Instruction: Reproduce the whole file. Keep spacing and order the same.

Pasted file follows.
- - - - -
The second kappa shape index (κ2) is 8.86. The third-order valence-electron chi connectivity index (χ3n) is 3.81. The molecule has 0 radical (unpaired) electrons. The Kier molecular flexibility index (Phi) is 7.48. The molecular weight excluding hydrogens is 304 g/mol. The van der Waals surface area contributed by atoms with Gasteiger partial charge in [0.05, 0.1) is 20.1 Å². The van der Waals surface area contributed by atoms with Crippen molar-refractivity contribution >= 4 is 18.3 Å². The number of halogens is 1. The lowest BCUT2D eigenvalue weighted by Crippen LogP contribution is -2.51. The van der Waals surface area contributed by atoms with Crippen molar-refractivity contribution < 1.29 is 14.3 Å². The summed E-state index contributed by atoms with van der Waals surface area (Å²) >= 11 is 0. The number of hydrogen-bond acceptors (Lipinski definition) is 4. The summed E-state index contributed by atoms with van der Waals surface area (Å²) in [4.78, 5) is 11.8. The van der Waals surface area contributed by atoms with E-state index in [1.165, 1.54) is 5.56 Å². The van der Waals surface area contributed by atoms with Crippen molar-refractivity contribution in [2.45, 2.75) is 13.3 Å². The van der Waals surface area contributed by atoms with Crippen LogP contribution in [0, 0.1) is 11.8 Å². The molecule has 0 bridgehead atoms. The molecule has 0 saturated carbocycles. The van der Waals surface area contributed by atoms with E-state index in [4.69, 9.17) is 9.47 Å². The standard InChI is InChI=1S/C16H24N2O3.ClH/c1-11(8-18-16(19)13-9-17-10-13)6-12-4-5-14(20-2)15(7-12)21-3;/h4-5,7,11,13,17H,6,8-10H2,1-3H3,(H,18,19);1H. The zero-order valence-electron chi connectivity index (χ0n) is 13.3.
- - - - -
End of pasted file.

The second kappa shape index (κ2) is 8.86. The third-order valence-electron chi connectivity index (χ3n) is 3.81. The molecule has 0 radical (unpaired) electrons. The Kier molecular flexibility index (Phi) is 7.48. The molecular weight excluding hydrogens is 304 g/mol. The van der Waals surface area contributed by atoms with Gasteiger partial charge in [0.05, 0.1) is 20.1 Å². The van der Waals surface area contributed by atoms with Crippen molar-refractivity contribution >= 4 is 18.3 Å². The number of halogens is 1. The lowest BCUT2D eigenvalue weighted by Crippen LogP contribution is -2.51. The van der Waals surface area contributed by atoms with Crippen molar-refractivity contribution < 1.29 is 14.3 Å². The summed E-state index contributed by atoms with van der Waals surface area (Å²) >= 11 is 0. The number of hydrogen-bond acceptors (Lipinski definition) is 4. The summed E-state index contributed by atoms with van der Waals surface area (Å²) in [4.78, 5) is 11.8. The van der Waals surface area contributed by atoms with E-state index in [1.165, 1.54) is 5.56 Å². The van der Waals surface area contributed by atoms with Crippen molar-refractivity contribution in [2.45, 2.75) is 13.3 Å². The van der Waals surface area contributed by atoms with Crippen LogP contribution in [0, 0.1) is 11.8 Å². The molecule has 0 bridgehead atoms. The molecule has 0 saturated carbocycles. The van der Waals surface area contributed by atoms with E-state index in [4.69, 9.17) is 9.47 Å². The standard InChI is InChI=1S/C16H24N2O3.ClH/c1-11(8-18-16(19)13-9-17-10-13)6-12-4-5-14(20-2)15(7-12)21-3;/h4-5,7,11,13,17H,6,8-10H2,1-3H3,(H,18,19);1H. The zero-order valence-electron chi connectivity index (χ0n) is 13.3.